Performing Arts to continue this fall at RIT

Elizabeth Lamark

Performing arts will continue in person and virtually on campus this fall, although groups of students may be restricted due to COVID-19 guidelines.

The show must go on – even if it means virtually.

That’s the message being sent by Rochester Institute of Technology’s departments of performing arts at the College of Liberal Arts and National Technical Institute for the Deaf to the more than 1,000 students who typically participate in instrumental music, singing, dancing, acting, and other performing arts activities.

“As with most things, COVID-19 has impacted the performing arts and entertainment world, necessitating changes in the way we practice, perform and learn,” David Hult, director of the Performing Arts Scholars Program, and Ian Mortimer, vice president for Enrollment Management wrote in an email to 477 students who received performing arts scholarships this year. “While performing arts offerings at RIT may look and feel differently from how they normally operate, we are committed to making sure they are available for you in a healthy and safe manner.”

The issue currently is how artists can safely rehearse and perform while physical distancing requirements are still in place. To complicate matters, restrictions and guidelines have changed since the pandemic began and will likely continue to change. A jazz ensemble of 12 to 14 members would be too large to practice together in close proximity, not to mention an orchestra of 65 members. Even if a very large rehearsal area was selected that would accommodate physical distancing, would the result produce the same emotion? Singing in close proximity to others and even playing a flute could spread the virus if a person has it, health officials say.

Still, there are several creative ways performing arts are expected on campus this fall:

  • Clubs. RIT has 36 student clubs that involve performing arts, music, and dance that will continue to meet in person and/or online depending on the meeting or event. Space is being sought to determine how these groups will be able to operate but they will be following Centers for Disease Control and Prevention recommendations and RIT’s safety guidelines.
  • Applied music lessons will continue virtually or in-person. 
  • Music ensembles via sectional rehearsals, online master classes and workshops, online clinics, and perhaps outdoor rehearsals or performances in the earlier part of the semester. Students are encouraged to make contact with the director of the respective ensemble they are interested in joining for more information.
  • Chamber group opportunities including trios, quartets, and quintets for brass, woodwinds, strings, and other instruments. 
  • KeyBank Rochester Fringe Festival remains scheduled for Sept. 15-26 with the first-ever virtual Fringe. RIT committees are meeting to determine how the university will participate to showcase our performances potentially with a hybrid approach – virtually for the Rochester community and in-person for our campus constituents.
  • Music composition and production courses will continue as planned, including Electronic Music Production, Composing for Media, and Composing for Video Games.
  • Commercial rock and recording opportunities as part of Tiger Records, RIT’s own record and entertainment label.
  • Dance at RIT will offer classes in hip-hop/jazz dance and ballet and modern dance in the Robert F. Panara Theatre. Also, an open showing of a dance film is being scheduled.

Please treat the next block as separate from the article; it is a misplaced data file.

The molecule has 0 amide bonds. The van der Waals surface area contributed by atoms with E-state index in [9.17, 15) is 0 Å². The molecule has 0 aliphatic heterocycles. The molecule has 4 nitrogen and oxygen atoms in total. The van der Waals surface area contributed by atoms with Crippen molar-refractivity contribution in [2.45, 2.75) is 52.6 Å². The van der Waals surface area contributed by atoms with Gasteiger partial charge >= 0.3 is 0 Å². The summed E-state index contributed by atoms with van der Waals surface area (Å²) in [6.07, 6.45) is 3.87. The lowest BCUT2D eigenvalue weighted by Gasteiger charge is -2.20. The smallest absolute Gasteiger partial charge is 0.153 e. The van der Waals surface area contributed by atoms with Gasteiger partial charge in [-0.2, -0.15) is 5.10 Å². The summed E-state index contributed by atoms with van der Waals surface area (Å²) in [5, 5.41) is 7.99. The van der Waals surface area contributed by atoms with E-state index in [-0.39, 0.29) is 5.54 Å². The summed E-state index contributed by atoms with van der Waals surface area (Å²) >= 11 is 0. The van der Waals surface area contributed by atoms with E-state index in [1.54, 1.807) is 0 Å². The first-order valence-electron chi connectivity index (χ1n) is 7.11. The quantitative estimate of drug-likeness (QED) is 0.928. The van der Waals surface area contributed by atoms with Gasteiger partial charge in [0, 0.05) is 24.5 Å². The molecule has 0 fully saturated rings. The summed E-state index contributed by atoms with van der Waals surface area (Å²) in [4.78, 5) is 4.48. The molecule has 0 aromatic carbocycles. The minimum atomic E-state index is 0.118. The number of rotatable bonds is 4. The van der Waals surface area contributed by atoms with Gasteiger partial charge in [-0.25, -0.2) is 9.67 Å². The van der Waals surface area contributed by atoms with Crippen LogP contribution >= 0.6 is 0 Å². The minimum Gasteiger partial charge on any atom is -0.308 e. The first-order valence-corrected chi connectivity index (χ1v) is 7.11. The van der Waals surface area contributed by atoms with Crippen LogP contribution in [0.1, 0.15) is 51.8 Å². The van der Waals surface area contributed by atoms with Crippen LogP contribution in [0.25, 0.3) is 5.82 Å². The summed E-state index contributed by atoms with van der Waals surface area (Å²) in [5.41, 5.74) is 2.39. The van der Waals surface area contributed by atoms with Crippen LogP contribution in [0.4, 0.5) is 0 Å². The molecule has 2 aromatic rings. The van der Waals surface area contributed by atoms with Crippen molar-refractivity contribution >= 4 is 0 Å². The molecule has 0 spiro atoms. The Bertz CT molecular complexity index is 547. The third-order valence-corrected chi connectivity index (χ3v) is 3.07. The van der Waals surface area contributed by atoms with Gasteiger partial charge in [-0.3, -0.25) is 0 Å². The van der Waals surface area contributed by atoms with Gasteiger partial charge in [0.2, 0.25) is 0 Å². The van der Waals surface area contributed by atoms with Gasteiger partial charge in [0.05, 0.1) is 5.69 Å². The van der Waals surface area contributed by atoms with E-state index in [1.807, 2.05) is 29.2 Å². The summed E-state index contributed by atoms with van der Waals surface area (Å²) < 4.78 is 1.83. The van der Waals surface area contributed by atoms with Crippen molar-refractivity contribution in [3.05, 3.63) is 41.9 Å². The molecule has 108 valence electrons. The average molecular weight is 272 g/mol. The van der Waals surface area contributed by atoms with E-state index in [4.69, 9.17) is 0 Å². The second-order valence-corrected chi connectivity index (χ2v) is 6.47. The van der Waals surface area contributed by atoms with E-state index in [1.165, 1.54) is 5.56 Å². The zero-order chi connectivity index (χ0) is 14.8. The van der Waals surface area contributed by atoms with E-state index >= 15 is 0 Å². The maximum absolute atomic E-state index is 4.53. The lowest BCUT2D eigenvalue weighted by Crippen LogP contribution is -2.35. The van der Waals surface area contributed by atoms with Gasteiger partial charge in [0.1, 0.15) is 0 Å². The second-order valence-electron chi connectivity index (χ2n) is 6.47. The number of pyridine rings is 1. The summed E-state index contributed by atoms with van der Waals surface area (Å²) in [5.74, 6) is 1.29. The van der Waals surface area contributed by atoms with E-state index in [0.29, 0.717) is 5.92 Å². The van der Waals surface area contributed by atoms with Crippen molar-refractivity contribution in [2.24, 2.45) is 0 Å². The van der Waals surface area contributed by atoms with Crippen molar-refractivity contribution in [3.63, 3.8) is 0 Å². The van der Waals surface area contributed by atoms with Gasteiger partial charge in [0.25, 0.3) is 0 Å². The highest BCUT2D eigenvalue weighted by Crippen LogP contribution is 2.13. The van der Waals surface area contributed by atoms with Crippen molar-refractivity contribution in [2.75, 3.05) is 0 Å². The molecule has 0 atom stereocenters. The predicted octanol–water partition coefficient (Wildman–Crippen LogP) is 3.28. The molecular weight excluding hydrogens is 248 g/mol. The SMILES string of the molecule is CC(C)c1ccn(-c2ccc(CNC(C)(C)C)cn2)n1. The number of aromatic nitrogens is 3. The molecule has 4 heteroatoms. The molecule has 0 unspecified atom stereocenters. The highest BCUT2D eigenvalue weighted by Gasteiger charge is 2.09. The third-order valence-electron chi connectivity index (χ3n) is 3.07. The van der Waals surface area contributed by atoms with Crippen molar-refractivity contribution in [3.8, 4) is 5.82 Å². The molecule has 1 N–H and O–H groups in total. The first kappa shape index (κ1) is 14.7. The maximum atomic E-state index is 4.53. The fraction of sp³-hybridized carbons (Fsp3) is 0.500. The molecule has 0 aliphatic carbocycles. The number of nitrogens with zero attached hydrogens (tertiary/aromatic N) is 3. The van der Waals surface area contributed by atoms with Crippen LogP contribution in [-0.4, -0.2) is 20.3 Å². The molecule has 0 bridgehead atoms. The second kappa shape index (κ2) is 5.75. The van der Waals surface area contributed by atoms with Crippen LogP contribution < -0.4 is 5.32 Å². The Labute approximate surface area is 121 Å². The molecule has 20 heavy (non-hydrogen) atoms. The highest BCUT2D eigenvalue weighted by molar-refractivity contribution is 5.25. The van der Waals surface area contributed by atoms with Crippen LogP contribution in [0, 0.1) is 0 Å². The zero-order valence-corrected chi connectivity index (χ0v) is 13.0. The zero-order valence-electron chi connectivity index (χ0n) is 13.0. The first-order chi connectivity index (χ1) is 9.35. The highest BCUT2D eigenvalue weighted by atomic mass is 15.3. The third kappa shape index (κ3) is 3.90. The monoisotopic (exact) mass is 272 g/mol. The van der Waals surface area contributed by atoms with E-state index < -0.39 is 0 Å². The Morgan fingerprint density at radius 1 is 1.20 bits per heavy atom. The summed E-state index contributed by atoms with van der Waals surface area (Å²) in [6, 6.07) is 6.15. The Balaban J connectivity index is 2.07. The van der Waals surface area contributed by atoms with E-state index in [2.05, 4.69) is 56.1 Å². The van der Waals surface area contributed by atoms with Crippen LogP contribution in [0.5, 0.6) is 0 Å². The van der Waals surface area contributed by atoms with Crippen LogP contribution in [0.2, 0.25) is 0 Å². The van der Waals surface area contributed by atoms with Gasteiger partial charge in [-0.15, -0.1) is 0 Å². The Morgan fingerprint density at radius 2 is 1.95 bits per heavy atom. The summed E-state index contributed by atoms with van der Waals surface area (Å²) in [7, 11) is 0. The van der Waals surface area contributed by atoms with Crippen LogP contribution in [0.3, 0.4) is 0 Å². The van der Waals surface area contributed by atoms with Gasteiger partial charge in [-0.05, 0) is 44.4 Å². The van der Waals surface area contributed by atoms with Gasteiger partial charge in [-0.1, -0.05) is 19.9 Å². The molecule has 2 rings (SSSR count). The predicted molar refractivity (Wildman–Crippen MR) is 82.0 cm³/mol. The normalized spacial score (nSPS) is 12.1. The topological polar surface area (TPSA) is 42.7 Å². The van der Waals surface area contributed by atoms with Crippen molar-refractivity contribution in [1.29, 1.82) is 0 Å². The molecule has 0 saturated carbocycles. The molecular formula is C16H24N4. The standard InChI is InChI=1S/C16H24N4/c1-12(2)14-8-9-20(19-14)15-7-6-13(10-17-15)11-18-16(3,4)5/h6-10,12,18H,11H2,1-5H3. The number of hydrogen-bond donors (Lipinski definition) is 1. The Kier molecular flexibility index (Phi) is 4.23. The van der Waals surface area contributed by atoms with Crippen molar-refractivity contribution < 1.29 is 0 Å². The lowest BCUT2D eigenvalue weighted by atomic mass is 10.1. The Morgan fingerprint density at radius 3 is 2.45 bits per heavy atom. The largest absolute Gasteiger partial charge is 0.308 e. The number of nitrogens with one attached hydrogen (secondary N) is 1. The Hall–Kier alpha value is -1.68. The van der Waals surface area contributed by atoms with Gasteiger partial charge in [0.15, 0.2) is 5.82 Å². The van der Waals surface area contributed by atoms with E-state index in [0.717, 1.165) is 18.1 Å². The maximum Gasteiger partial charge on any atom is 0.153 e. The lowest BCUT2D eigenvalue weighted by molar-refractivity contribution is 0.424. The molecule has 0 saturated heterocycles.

Theater productions are holding virtual auditions at the beginning of August for two shows this fall.

“Spoon River Anthology” is a collection of character poems about identity from 1918—a year which also experienced a global pandemic. Individual stories will create a sense of what it takes and who it takes to create a community. Its 72 characters include those who are deaf, hearing, inclusive and diverse, and whose lives reflect the spectrum of human experience. There will also be a troupe of dancers for transitional scenes.

The production’s curator and adapter-director Luane Davis-Haggerty, principle lecturer in NTID’s Department of Performing Arts, said it will give a sense of past and present coming together through the magic of theater. Deadline for video auditions is Aug. 9.

And “SOMNIUM,” conceived and directed by New York City-based theater creator Omen Sade, is a cross-departmental, interactive digital-theater experience where the audience is the hero.

The production, which Sade calls a hybrid between a video game and film experience, will feature six actors and a green screen which will provide a virtual reality space allowing the audience to participate. The plot features a group of scientists who voyage into the collective dream-space of humanity, searching for the origin point of dreams.

Auditions for “SOMNIUM” may be made via Zoom on Aug. 5, 7, or 8, or via video by Aug. 9.

An outdoor stage large enough to hold up to 15 people (safely distanced) and two 23-foot-diameter screens will be set up on campus this semester, allowing for some performances. An outdoor tent is also being evaluated as a possible venue.

Thomas Warfield, RIT’s director of dance, said challenging times often generate creativity, which is cultivated and nurtured whenever we engage in the arts.

“The performing arts and fine art courses and the student performing arts clubs on campus are vital to student development and allow students to relax from an overly cerebral focus,” Warfield said. “The arts remind us of life’s enjoyment and how valuable our imaginations are in coping with overwhelming demands.”

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